n the blockade and...avoid losing.

34. Bg4 Re8 (34....Qe8 looks more likely)
35. Qc1!

What makes this game so attractive (at least up to this point) is how White's moves are consistently strong and critical, not avoiding quality in favor of clarity. Now 35.... Nxe5 loses to 36. Rc7 when the knight is cut off from support yet
pinned as well.

35. .... Nb6?? Missing a key threat. When playing 35. Qc1 I had 36. Rc7 in mind, with the nagging feeling that a win was imminent.
36. Qe3?

Not a losing or even terrible move, but missing the killer blow! We'll come back to this, but for now let's say Rc7 has only one opportunity to be played and now is that time. If it is a good move (and logically it must be) then by the laws of chess there must be a tactical justification. At the last moment, nearing midnight on the second day of the tournament, I blinked fearing 36. .... Nc4 cutting off the rook.

36. .... Nc4 White still has a considerable advantage but I was fatigued and started to lose faith in the position.
37. Qh3 Qc8
38. Rc3 Bc6
39. Bh5? Rf8 (was I trying to trade off the light squared bishops and destroy all of my work?)
40. Rxf3 gxf3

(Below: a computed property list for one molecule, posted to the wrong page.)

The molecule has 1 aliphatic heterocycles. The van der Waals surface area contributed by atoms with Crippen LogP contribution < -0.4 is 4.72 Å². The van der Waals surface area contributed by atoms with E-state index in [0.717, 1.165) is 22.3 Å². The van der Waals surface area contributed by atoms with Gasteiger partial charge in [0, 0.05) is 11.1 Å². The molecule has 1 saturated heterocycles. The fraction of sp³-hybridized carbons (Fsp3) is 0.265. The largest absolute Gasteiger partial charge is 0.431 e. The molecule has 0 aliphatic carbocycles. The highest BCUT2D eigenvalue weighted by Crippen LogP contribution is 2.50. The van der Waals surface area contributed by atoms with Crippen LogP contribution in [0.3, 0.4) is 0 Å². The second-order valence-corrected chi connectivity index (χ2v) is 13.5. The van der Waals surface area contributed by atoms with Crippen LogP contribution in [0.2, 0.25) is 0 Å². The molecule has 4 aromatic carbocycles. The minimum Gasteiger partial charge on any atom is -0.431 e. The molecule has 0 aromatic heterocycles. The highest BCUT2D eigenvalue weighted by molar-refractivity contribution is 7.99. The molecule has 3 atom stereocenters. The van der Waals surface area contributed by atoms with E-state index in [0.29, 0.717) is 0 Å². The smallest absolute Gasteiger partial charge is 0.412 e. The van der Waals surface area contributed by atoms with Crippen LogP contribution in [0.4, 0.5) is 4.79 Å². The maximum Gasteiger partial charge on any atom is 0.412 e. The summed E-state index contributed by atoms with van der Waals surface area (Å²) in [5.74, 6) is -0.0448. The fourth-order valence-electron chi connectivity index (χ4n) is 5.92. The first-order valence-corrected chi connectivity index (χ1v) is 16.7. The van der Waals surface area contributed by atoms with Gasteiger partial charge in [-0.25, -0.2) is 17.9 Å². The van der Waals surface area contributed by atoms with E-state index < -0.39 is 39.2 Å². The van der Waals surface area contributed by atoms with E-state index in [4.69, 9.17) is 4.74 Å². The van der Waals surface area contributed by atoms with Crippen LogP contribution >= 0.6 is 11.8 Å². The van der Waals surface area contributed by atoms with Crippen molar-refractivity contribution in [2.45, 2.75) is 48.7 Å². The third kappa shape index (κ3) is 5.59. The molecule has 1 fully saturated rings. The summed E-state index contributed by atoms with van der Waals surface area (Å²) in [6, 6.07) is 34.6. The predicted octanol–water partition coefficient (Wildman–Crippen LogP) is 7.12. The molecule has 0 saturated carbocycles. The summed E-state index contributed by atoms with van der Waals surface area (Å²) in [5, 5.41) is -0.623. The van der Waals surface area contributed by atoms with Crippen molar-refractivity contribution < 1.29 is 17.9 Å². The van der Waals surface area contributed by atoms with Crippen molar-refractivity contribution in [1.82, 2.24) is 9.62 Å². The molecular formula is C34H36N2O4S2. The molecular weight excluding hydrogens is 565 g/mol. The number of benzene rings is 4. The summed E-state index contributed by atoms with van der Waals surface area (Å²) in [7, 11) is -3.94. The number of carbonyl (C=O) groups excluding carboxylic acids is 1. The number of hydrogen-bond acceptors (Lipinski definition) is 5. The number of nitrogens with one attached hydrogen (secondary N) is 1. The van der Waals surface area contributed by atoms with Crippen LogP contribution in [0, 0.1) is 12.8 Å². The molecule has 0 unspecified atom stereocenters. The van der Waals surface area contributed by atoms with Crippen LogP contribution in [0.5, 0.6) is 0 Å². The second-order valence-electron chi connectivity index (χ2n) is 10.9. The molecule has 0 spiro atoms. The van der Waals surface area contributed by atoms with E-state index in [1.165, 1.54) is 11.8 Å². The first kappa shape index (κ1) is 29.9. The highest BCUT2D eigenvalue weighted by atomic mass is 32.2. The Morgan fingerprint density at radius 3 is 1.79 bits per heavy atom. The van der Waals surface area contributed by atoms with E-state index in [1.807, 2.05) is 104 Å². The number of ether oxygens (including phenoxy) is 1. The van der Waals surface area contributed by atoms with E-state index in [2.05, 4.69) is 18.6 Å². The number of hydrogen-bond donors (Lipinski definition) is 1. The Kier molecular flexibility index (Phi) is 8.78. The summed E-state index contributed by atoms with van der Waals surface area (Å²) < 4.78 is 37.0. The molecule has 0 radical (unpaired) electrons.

And from this relatively equal position I managed to even lose in a further 35 moves (!)
Depressing stuff, but let's go back to what might have been had I followed my instincts...

35. .... Nb6??
36. Rc7! Nc4?
What might have been...
The position I 'feared' at the last second....and yet it may as well be an entry in '1001 Winning Sacrifices and Combinations'. In parallel universe bizzaroworld of course I followed with...

37. Rxg7+!! Kxg7
38. Qg5+ Kh8
39. Qf6+ Kf8
40. Bxe6+ Rxe6
41. Qxe6+ Kf8
42. Bc5+ With a massive advantage because all of Black's pieces are incapable of defending the Black king.

But of course playing such moves would be the mark of a stronger player...and therein lies the motivation. I find it hard to imagine the game where I string together a series of moves as strong as this with a novel positional conception but....maybe it can happen. And maybe when it does I will find the win... In the search for the perfect game the joy must be the search because the desiderata will prove elusive. That is why I play.